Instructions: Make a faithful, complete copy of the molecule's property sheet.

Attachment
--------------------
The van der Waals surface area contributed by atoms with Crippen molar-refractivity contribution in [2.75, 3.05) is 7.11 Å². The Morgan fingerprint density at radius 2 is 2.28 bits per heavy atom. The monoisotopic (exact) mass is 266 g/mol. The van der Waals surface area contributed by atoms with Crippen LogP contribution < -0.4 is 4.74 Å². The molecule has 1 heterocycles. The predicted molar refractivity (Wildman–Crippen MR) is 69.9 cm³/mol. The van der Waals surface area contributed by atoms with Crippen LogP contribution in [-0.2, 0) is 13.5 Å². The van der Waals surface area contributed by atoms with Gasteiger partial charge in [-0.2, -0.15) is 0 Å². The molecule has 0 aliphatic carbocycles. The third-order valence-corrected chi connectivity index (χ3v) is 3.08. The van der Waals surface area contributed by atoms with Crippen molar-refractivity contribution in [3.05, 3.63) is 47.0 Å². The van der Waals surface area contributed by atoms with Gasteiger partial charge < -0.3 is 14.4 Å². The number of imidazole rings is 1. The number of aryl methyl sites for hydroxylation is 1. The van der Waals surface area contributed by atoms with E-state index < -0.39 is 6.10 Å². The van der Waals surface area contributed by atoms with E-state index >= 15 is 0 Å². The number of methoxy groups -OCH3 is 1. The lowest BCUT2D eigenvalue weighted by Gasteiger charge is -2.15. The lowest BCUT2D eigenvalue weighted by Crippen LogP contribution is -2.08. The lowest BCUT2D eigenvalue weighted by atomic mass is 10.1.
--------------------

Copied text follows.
The van der Waals surface area contributed by atoms with Crippen molar-refractivity contribution in [2.75, 3.05) is 7.11 Å². The Morgan fingerprint density at radius 2 is 2.28 bits per heavy atom. The monoisotopic (exact) mass is 266 g/mol. The van der Waals surface area contributed by atoms with Crippen LogP contribution < -0.4 is 4.74 Å². The molecule has 1 heterocycles. The predicted molar refractivity (Wildman–Crippen MR) is 69.9 cm³/mol. The van der Waals surface area contributed by atoms with Crippen LogP contribution in [-0.2, 0) is 13.5 Å². The van der Waals surface area contributed by atoms with Gasteiger partial charge in [-0.2, -0.15) is 0 Å². The molecule has 0 aliphatic carbocycles. The third-order valence-corrected chi connectivity index (χ3v) is 3.08. The van der Waals surface area contributed by atoms with Crippen molar-refractivity contribution in [3.05, 3.63) is 47.0 Å². The van der Waals surface area contributed by atoms with Gasteiger partial charge < -0.3 is 14.4 Å². The number of imidazole rings is 1. The number of aryl methyl sites for hydroxylation is 1. The van der Waals surface area contributed by atoms with E-state index < -0.39 is 6.10 Å². The van der Waals surface area contributed by atoms with E-state index >= 15 is 0 Å². The number of methoxy groups -OCH3 is 1. The lowest BCUT2D eigenvalue weighted by Gasteiger charge is -2.15. The lowest BCUT2D eigenvalue weighted by Crippen LogP contribution is -2.08. The lowest BCUT2D eigenvalue weighted by atomic mass is 10.1.